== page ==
Cost Of Living In Accra
June 11, 2012 § 36 Comments
Hmm…I’ll talk about Accra, but it’s pretty calm here. Life moves fairly slowly; the rains have subsided a bit, the days and evenings have gotten a bit cooler, which is perfect for some of us. I’ve graduated mostly to taxis now from tro-tro. It’s not that I’m richer, but I’ve gotten sick of leaving home in clean clothes and looking dirty and disheveled by the time I get to Madina. The taxis aren’t any better, but at least you have more room to stretch out.
What else…I’ve been on a largely pineapple-mango-watermelon diet the last 6 weeks. I dunno if it’s my body trying to make up for my not having eaten any of these fruits in the 16 years I was away, but it’s what I crave most days. For those of you on lifelong diets, I’ve found watermelons to be very filling and natural cleansers. You don’t need to eat much to fill full.
I read a long while back several questions concerning cost of living in Ghana on several blogs and Ghanaian info websites by people looking/planning to move down here. I dunno if I tried to answer the central question about living expenses here, but I’ll take a crack at it today.
Rent: I won’t talk about rent/mortgage because that is a broad topic and there are too many variables and permutations, but you can get a place for as low as 10ghc – $8,000/month (yes, I’ve seen one…frankly, to me, no location in Accra is worth even 1/4th that figure as the quality of the houses are largely negligible when computing rental cost if you know how poorly homes are built in these parts). It’s all about preferences, what convenient for you, and for those of you in the $8k/month range, how much you think you can fleece from this government seeing as it’s usually the one that foots those exorbitant housing costs.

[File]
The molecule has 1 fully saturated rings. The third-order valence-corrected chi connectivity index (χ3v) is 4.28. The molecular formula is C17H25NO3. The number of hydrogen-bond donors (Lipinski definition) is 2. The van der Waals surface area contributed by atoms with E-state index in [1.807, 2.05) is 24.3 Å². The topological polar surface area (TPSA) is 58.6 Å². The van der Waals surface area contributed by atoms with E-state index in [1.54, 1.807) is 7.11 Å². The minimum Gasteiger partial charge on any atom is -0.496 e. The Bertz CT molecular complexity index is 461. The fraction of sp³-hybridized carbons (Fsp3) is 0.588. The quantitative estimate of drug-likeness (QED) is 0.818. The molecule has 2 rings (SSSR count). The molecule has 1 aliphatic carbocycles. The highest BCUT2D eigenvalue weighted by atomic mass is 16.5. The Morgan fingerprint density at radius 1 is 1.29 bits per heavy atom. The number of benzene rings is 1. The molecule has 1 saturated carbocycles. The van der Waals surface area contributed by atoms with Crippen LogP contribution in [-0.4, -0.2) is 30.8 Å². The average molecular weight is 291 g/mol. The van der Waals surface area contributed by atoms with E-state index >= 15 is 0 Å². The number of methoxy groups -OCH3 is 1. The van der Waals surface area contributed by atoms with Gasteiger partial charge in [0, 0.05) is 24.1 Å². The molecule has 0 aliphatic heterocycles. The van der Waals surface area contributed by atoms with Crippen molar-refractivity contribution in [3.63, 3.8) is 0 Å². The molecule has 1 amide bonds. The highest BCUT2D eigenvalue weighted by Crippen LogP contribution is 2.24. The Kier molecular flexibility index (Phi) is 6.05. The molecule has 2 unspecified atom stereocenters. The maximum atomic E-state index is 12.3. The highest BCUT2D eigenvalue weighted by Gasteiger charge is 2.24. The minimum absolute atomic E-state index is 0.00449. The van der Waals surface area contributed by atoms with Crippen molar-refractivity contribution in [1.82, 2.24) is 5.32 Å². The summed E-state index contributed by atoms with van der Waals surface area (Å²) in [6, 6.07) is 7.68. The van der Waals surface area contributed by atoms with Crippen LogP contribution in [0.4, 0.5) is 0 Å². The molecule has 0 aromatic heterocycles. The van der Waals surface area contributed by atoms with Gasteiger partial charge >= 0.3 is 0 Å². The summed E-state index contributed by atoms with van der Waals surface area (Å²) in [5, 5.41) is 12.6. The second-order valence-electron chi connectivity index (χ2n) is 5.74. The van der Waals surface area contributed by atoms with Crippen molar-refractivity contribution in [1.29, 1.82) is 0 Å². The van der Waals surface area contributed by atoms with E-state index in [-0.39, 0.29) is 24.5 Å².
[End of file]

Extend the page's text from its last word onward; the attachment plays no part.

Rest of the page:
Transportation: having a car in Accra is a must. Your mobility is severely limited if you don’t have a car. I’m always planning trips, but without a car, I’m often limited to how far and how short (duration) a trip I can take, and even though there’s public transport, I usually cancel these trips. If I had a car today, I would’ve gone to Larteh, Mamfe, and on my way back from Dodowa by now. I’d then continue to Osu to check out someone who might be doing a job at my house. I would’ve gone to a party over the weekend that started around 10pm since I wouldn’t have had to worry about how to get back home that late. Basically, I would’ve done 10x as much as I can do now with tro-tro/taxis, instead, I’ll have to spread out all those things over a 2-week period. We don’t have NJ Transit or the NYC subway system here, or this topic would be too easy. Anyway, I should have a working car by July ending, but I’m trying not to psyche myself up should I be disappointed again. On the car thing, I think I’ve said this once: if you want a car and can afford buying one, ship it here… NEVER buy a car in Ghana. It’s just too much of a hassle. The fuel cost is on par with what’s in the U.S., and maybe worse. We pump per liter here and that can make it seem you’re paying less, but when you multiply that figure by 3.785 (liters in 1 gallon), you’ll see how close U.S. gas cost is to petrol in Ghana. So when you’re calculating fuel costs, imagine the same amount you spend right now times 3- you’ll have to pay for the workout your car goes through on our third-rate roads in maintenance cost, and then there are the Ghanaians who imagine you must have a borehole filled with gold coins because you drive a decent car, and they need to mooch of you any way they can.